Osage Delegation meets with Pres. Calvin Coolidge

Osage prosperity attracted money-hungry outsiders. The so-called Reign of Terror, in which a number of Osage were murdered for their petroleum wealth, ended only when the newly formed Federal Bureau of Investigation (FBI) won a conviction in federal courts. Since then, stereotypes and exaggerated stories about rich Indians and books about the murders have held the center stage in Osage-related literature.

As a result, little has been said about the majority of the Osage people, who were busy giving their children the best education money could buy, who worked hard to produce beef for American tables, who firmly backed their state and nation in both war and peace. Although they were not U.S. citizens during World War I, Osage men accepted the draft and volunteered for service in the highest percentage of any ethnic group of U.S. citizens.

Tribalpedia Questions for Comprehension and Discussion

  1. Where did the Osage live originally?
  2. Who were the first explorers to contact the Osage people?
  3. What was the name of one of the larger bands of Osage?
  4. What did the pattern of a man’s scalplock mean?
  5. Name some of the responsibilities of the Osage women.

Osage Today

Today there are approximately fifteen thousand Osage people. Today the Osage Nation has their own government and executive system.

Economically,  the Osage  have the Skiatook Casino which  generates jobs for many of the Osage members. It also generates revenue to assist other areas of the tribe. The educational system is taking steps to reach as many Osage schools as possible.Skiatook CasinoAccording to the Osage News, ‘The Osage Nation Public Schools Support Program aims to steer a student through to success by assigning a field facilitator to look after every student. The program is administered to Osage students in Osage County by the Nation’s Education Department.”

Osage students create a community action. Osage News website

Osage students create a community action. Osage News website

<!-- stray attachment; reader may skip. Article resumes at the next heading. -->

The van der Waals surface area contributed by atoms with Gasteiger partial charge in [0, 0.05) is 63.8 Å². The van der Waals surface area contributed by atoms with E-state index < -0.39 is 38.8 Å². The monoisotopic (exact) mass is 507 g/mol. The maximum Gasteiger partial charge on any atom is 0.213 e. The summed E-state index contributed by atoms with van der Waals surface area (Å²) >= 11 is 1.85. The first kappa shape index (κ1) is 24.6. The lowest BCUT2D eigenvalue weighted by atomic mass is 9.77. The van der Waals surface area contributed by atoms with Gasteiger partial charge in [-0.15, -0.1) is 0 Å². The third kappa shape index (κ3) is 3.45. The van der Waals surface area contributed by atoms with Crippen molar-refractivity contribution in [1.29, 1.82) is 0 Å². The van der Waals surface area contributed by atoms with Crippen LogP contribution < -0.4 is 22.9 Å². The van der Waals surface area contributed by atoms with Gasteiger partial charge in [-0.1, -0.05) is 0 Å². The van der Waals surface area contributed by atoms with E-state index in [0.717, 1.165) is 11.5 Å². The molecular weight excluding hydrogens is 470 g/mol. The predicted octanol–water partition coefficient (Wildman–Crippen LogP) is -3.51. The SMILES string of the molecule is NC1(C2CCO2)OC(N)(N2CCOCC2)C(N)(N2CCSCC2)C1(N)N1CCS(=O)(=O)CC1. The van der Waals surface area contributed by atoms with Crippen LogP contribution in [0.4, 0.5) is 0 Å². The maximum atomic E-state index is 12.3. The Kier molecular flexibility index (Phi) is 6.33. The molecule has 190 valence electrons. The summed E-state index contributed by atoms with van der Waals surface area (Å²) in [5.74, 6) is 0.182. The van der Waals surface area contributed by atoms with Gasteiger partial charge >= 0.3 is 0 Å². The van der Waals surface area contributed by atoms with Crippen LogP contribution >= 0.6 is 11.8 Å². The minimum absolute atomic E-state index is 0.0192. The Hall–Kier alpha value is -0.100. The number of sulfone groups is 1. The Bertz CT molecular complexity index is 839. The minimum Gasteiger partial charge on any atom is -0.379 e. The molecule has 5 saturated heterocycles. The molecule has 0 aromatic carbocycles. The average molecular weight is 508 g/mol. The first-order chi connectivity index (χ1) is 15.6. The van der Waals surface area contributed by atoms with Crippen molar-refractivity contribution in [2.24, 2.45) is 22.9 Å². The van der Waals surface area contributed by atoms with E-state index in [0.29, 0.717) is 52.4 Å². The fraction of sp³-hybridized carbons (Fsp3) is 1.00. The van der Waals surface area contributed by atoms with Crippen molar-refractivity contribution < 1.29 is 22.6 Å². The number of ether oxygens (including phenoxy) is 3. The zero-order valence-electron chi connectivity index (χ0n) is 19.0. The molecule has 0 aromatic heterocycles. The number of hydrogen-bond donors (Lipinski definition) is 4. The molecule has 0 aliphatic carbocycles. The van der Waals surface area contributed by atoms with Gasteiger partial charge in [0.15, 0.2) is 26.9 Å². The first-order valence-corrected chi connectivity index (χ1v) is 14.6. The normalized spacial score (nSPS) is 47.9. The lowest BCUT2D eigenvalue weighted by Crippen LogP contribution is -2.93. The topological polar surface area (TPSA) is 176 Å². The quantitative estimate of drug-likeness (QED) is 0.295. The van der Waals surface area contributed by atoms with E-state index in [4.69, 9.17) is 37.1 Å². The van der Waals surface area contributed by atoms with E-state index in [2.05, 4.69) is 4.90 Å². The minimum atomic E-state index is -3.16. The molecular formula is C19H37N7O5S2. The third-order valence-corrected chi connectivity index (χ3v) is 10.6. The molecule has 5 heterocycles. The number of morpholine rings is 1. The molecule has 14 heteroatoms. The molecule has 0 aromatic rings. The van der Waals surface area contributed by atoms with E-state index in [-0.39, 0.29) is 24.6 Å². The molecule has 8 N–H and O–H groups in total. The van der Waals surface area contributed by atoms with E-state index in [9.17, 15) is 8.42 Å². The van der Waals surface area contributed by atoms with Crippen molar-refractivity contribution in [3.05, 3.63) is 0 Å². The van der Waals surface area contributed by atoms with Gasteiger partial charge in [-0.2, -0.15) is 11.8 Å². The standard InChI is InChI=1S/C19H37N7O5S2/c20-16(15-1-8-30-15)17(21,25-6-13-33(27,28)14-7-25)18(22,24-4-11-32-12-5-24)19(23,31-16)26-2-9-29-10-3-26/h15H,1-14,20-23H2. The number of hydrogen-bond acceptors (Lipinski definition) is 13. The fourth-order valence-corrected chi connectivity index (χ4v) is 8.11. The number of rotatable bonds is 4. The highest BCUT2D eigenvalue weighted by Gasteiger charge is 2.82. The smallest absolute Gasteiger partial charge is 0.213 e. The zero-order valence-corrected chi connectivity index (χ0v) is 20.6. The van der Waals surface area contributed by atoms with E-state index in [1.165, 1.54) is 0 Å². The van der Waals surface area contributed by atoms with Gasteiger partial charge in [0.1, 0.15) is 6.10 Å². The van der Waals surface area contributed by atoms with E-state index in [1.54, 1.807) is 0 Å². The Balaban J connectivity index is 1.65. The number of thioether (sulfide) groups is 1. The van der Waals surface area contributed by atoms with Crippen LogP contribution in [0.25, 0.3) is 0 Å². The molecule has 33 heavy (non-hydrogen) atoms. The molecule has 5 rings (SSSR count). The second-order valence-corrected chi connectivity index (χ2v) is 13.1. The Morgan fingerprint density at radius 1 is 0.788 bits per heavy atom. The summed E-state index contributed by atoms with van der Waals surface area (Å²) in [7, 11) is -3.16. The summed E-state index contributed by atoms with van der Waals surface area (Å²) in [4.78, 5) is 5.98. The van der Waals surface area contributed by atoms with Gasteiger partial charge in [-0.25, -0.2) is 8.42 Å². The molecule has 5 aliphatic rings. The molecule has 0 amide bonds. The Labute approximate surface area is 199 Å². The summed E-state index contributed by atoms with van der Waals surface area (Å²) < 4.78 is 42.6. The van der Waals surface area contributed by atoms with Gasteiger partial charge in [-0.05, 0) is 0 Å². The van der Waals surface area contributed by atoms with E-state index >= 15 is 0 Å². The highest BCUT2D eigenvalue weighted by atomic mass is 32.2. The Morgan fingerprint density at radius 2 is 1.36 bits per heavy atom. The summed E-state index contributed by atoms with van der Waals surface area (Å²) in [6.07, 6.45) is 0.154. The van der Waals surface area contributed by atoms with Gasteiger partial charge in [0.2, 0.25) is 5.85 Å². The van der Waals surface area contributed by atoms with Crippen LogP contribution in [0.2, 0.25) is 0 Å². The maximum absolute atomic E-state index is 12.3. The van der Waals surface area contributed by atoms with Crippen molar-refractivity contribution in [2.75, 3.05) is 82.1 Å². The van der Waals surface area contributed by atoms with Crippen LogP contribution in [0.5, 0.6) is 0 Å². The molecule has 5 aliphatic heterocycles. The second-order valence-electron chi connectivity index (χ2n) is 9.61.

Miss Osage Princess 2015. Photo by Chalene Toehay:Osage Newsjpg

Miss Osage Princess 2015. Photo by Chalene Toehay:Osage Newsjpg

In addition, The Osage Nation has started a fitness program to encourage employees to lead  healthy life styles.The program also includes children.

Notable Osages include John Joseph Mathews, Gen. Clarence Tinker, Maria and Marjorie Tallchief, and Bacon Rind.

Osage Myth: Children of the Sun

“Way beyond the earth, a part of the Osage lived in the sky. They wanted to know where they came from, so they went to the sun. He told them that they were his children. Then they wandered still farther and came to the moon. She told them that she gave birth to them, and that the sun was their father. She said that they must leave the sky and go down to live on earth. They obeyed, but found the earth covered with water.

They could not return to their home in the sky, so they wept and called out, but no answer came from anywhere. They floated about in the air, seeking in every direction for help from some god; but they found none. The animals were with them, and of these the elk inspired all creatures with confidence because he was the finest and the most stately. The Osage appealed to the elk for help, and he dropped into the water and began to sink. Then he called to the winds, and they came from all quarters and blew until the waters went upward in a mist.

At first only rocks were exposed, and the people travelled on the rocky places that produced no plants to eat. Then the waters began to go down until the soft earth was exposed. When this happened, the elk in his joy rolled over and over, and all his loose hairs clung to the soil. The hairs grew, and from them sprang beans, corn, potatoes, and wild turnips, and then all the grasses and trees.”

* Courtesy of  Alice Fletcher and Francis LaFleche, who recorded this myth in 1911



Osage Website

The Osage News (Tribal newspaper)

Encyclopedia of Oklahoma History 

The Osage: Wikipedia